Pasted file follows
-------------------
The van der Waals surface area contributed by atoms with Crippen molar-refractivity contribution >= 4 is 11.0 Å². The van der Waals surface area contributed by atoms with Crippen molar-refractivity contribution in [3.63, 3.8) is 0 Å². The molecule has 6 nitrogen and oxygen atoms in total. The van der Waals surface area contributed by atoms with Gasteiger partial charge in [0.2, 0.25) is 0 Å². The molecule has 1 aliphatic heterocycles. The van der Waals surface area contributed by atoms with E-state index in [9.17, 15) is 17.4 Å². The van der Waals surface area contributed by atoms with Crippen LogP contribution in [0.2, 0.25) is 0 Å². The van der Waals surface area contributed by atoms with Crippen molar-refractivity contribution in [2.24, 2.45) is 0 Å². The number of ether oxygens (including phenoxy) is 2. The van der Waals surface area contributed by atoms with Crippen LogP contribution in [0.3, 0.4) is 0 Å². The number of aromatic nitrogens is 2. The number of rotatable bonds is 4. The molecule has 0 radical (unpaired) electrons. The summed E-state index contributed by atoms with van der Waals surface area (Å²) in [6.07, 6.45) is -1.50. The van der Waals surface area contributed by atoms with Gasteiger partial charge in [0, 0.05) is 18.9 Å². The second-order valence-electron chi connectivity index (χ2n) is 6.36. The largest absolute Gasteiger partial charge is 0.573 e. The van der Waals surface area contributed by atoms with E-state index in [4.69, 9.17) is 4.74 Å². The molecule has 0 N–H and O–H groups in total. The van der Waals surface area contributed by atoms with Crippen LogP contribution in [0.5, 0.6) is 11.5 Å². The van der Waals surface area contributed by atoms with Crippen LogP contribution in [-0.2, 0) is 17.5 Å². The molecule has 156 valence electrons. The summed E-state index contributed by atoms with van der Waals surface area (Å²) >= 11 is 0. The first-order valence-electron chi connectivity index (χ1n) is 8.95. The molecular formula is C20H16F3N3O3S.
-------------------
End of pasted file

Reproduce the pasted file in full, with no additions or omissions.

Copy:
The van der Waals surface area contributed by atoms with Crippen molar-refractivity contribution >= 4 is 11.0 Å². The van der Waals surface area contributed by atoms with Crippen molar-refractivity contribution in [3.63, 3.8) is 0 Å². The molecule has 6 nitrogen and oxygen atoms in total. The van der Waals surface area contributed by atoms with Gasteiger partial charge in [0.2, 0.25) is 0 Å². The molecule has 1 aliphatic heterocycles. The van der Waals surface area contributed by atoms with E-state index in [9.17, 15) is 17.4 Å². The van der Waals surface area contributed by atoms with Crippen LogP contribution in [0.2, 0.25) is 0 Å². The van der Waals surface area contributed by atoms with Crippen molar-refractivity contribution in [2.24, 2.45) is 0 Å². The number of ether oxygens (including phenoxy) is 2. The van der Waals surface area contributed by atoms with Crippen LogP contribution in [0.3, 0.4) is 0 Å². The number of aromatic nitrogens is 2. The number of rotatable bonds is 4. The molecule has 0 radical (unpaired) electrons. The summed E-state index contributed by atoms with van der Waals surface area (Å²) in [6.07, 6.45) is -1.50. The van der Waals surface area contributed by atoms with Gasteiger partial charge in [0, 0.05) is 18.9 Å². The second-order valence-electron chi connectivity index (χ2n) is 6.36. The largest absolute Gasteiger partial charge is 0.573 e. The van der Waals surface area contributed by atoms with E-state index in [4.69, 9.17) is 4.74 Å². The molecule has 0 N–H and O–H groups in total. The van der Waals surface area contributed by atoms with Crippen LogP contribution in [0.5, 0.6) is 11.5 Å². The van der Waals surface area contributed by atoms with Crippen LogP contribution in [-0.2, 0) is 17.5 Å². The molecule has 156 valence electrons. The summed E-state index contributed by atoms with van der Waals surface area (Å²) >= 11 is 0. The first-order valence-electron chi connectivity index (χ1n) is 8.95. The molecular formula is C20H16F3N3O3S.